OVER the Mexican border in Guatemala, in Maya - Quiche territory, Franz Blom and Oliver La Farge not long ago discovered a church, theoretically Catholic, in charge of twenty men. These men were in fact priests of the old Maya cult, keeping the ancient calendar with red seeds, and starting the new year count in the spring. They met in a secret cave, and here initiated new mem­bers.

This is probably an extreme case of pagan survival, but it serves to accent the strange and anomalous position of the Catholic Church in Mexico. At Taxco, where Borda built his baroque but lovely cathedral, I saw the famous tiger dance. It was performed in the courtyard of a hillside chapel by a group of Indians arrayed in masks and special costumes, to the music of drum and pipe played simultaneously by a single musician. For hours the pipe wove its primitive tune, the drum thumped its stirring, monotonous rhythm, and the dancers, sur­rounded by a dense ring of enchanted Indians, stamped out the long and involved story of the tiger hunt. (By tigers Mexicans mean jaguars; there are of course no genuine wild tigers in the Western Hemisphere.) At its conclusion, dancers and spectators filed into the chapel and listened to a priest perform mass, while little boys in the towers turned the great bells over and over. The mass finished, everybody repaired to the churchyard again, ate and drank at little booths which had sprung up like mushrooms, discharged fireworks, listened to the village band, gambled with grains of corn on pictures, and watched itinerant acrobats perform on bars and wires strung to the church wall itself. I tried with no success to picture such a scene in front of any Catholic church I had ever seen. Aztec dance, Roman mass, itiner­ant circus, all enacted in the same holy precincts, and in a fairly sophisticated town as Mexican towns go.

In Tepoztlan the victories of the ancient god are celebrated by a dance in the churchyard. At Guadalupe - and nearly every big fiesta - the ferris wheel is stationed squarely in front of the church, as close to the building as possible. In Oaxaca I saw the solemn procession of the banners and lanterns of Our Lady of the Soledad inaugurated by two old Indians with pipe and drum, while the marchers themselves sang a weird, primitive chant which sent chills up one's spine. Nor was the procession from gate to church door concluded before two gentle­men appeared in the courtyard, clothed completely in fireworks, and proceeded to fight the most luridly comic battle imaginable. They leaped into the air like game cocks, the rockets, pinwheels, bombs and Roman candles attached to their persons exploding in all directions. The combatants were protected by an asbestos undergarment, but the delighted spectators were not so fortunate.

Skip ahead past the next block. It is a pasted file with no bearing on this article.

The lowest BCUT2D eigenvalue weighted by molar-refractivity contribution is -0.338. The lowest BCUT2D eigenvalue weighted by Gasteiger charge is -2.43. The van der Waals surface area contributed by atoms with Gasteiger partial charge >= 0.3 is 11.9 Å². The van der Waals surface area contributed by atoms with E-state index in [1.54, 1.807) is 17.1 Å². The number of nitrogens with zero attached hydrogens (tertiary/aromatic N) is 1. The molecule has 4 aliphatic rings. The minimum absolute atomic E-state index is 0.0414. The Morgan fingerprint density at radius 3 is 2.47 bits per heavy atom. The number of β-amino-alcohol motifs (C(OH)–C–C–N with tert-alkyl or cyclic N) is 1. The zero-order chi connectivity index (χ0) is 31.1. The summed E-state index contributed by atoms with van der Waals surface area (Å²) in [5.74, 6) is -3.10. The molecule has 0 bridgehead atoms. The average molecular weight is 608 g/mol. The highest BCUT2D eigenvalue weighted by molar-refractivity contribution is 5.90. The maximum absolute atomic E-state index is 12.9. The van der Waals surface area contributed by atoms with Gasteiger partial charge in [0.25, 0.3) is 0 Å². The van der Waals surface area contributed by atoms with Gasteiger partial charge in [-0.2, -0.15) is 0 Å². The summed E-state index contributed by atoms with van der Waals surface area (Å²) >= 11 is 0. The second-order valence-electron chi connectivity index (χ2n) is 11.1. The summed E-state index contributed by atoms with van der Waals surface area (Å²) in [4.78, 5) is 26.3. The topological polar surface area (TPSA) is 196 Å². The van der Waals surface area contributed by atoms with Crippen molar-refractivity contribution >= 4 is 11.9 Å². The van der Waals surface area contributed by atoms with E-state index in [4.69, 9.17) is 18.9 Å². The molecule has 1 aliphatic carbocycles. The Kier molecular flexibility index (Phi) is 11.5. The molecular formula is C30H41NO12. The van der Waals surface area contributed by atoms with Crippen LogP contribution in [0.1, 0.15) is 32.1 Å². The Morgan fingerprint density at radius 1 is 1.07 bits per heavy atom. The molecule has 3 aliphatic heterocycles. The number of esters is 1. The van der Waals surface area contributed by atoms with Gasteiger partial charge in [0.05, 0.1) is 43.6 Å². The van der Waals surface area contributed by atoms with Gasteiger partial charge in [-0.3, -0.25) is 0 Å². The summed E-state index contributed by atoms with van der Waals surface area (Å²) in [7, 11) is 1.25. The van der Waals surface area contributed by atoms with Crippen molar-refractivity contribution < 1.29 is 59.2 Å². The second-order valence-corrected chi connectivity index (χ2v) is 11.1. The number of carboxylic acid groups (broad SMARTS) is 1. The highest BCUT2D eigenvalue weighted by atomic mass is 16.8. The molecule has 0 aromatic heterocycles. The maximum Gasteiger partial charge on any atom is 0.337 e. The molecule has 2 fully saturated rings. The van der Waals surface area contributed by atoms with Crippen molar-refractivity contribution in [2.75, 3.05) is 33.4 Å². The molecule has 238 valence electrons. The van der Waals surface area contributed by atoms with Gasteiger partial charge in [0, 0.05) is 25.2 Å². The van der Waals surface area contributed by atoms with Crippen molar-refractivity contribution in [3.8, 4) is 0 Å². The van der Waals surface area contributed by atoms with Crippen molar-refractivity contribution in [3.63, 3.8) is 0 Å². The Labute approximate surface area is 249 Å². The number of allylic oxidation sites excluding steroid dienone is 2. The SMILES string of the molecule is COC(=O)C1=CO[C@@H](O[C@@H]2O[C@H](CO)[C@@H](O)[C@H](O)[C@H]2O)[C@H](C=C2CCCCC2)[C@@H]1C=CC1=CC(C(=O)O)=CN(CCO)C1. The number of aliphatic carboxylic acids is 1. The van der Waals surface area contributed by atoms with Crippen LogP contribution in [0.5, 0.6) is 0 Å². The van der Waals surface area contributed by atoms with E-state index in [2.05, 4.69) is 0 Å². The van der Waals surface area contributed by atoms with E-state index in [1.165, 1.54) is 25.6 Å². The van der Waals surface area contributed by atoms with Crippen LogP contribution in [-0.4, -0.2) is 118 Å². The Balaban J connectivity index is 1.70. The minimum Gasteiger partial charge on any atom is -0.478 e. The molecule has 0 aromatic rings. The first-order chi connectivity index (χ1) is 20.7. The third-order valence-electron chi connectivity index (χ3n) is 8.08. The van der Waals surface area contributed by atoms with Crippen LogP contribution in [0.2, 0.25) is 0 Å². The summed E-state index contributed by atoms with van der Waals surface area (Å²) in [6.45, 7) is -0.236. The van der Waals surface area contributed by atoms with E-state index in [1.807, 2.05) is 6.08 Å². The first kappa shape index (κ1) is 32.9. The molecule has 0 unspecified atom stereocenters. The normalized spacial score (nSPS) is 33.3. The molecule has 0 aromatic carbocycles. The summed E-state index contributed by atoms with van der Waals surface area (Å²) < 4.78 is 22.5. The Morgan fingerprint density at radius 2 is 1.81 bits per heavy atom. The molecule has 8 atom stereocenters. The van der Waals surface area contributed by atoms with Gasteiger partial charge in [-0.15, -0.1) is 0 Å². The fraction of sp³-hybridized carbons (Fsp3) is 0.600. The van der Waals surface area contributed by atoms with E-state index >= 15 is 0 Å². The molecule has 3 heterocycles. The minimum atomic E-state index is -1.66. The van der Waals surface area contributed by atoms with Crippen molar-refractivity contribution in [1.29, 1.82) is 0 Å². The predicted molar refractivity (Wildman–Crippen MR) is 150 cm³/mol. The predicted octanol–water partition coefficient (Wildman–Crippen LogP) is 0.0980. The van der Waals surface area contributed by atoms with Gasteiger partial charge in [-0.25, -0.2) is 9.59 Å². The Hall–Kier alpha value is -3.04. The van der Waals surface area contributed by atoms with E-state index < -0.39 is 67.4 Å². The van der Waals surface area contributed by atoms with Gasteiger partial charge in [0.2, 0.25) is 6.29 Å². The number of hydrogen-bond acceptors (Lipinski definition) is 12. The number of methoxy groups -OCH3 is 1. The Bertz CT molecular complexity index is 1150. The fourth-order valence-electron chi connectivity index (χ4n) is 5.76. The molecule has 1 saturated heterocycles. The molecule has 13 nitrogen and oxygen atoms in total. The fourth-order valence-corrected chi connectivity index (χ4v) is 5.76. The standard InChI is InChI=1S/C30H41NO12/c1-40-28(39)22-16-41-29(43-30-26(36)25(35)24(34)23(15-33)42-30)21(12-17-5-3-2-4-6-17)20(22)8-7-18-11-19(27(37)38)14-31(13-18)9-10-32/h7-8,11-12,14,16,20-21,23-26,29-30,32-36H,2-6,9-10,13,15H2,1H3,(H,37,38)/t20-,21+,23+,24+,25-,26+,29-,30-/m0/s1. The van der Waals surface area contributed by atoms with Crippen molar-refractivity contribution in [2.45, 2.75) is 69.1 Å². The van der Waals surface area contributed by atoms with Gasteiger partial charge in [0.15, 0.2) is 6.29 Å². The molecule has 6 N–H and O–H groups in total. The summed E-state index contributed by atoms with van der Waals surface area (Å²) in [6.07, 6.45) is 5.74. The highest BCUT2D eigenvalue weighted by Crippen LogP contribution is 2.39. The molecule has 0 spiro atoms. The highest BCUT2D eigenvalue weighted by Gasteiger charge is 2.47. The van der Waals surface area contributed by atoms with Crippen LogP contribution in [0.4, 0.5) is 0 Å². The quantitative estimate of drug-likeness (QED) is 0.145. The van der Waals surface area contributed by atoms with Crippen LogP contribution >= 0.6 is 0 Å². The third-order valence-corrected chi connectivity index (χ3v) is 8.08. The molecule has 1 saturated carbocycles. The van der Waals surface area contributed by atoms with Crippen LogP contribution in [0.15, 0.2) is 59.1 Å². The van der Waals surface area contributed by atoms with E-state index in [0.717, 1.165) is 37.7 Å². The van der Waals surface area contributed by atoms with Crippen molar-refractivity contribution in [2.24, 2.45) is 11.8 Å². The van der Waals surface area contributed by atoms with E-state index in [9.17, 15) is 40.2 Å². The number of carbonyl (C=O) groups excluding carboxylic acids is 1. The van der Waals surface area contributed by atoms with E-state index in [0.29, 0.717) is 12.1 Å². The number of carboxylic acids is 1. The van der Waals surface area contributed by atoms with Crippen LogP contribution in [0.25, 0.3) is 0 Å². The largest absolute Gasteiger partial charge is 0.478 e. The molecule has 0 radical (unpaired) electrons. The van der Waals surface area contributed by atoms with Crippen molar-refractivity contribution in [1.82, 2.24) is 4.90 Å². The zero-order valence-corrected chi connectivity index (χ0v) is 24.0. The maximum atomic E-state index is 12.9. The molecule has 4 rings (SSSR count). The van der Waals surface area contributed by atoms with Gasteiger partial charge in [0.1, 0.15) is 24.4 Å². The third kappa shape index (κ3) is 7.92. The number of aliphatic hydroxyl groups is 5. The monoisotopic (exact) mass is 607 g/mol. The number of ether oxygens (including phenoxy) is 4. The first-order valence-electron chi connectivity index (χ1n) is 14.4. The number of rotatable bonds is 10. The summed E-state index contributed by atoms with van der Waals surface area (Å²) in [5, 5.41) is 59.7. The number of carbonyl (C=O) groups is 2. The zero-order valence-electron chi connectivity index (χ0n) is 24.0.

Cornfields need divine protection in a maize civilization. The chances of finding an idol as against a cross guaranteeing that protection are, considering all of Mexico, perhaps about equal. In Michoacan the idol is away ahead. Even when the cross is used, it may be surrounded by offerings of rum, cocoposole, candles, incense or a freshly killed chicken. Idols are called "santos" by the Indians today. A saint or a god, what is the difference? There is a headless idol on a hill in Chiapas. In front of it are clay bowls with burned copal, candlesticks, coloured paper, and festoons of pine needles. At Chakal­chib is an ancient pyramid surmounted by a cross. Religious ceremonies are conducted here, but not by a Christian priest. At Mitla not only is the principal church built upon a half-ruined pyramid, but a higher pyramid is crowned with an unattended shrine containing three crosses and many incense-burners for the dead; the name Mitla means "city of the dead." Gruening reproduces a photograph of an idol, presumably of the Aztec rain god, in a cloister of a church at Milpa Alta, within twenty miles of Mexico City. Flowers are always growing in this cloister and in no other. Idols have been found buried under crosses, used as corner-stones of churches, hidden in bouquets of flowers for priests to bless. In Cuilapan I saw a magnificent great church and convent partially destroyed by earthquake. In the wall above the crumbling altar, two stones have recently been inserted. Upon them are carved dates in the old Zapotec calendar.

Dr. Manuel Gamio, studying this phenomenon in the shadow of the great pyramids at Teotihuacan, goes so far as to make a clean division between "pagan-Catholic" and "Roman Catholic" congregations. Personally I feel that the two streams are so hopelessly intermingled that classification is impossible. Where idol stops and the trinity begins is beyond exact determination. Anita Brenner's book, Idols behind Altars, is full of more evidence of the confusion.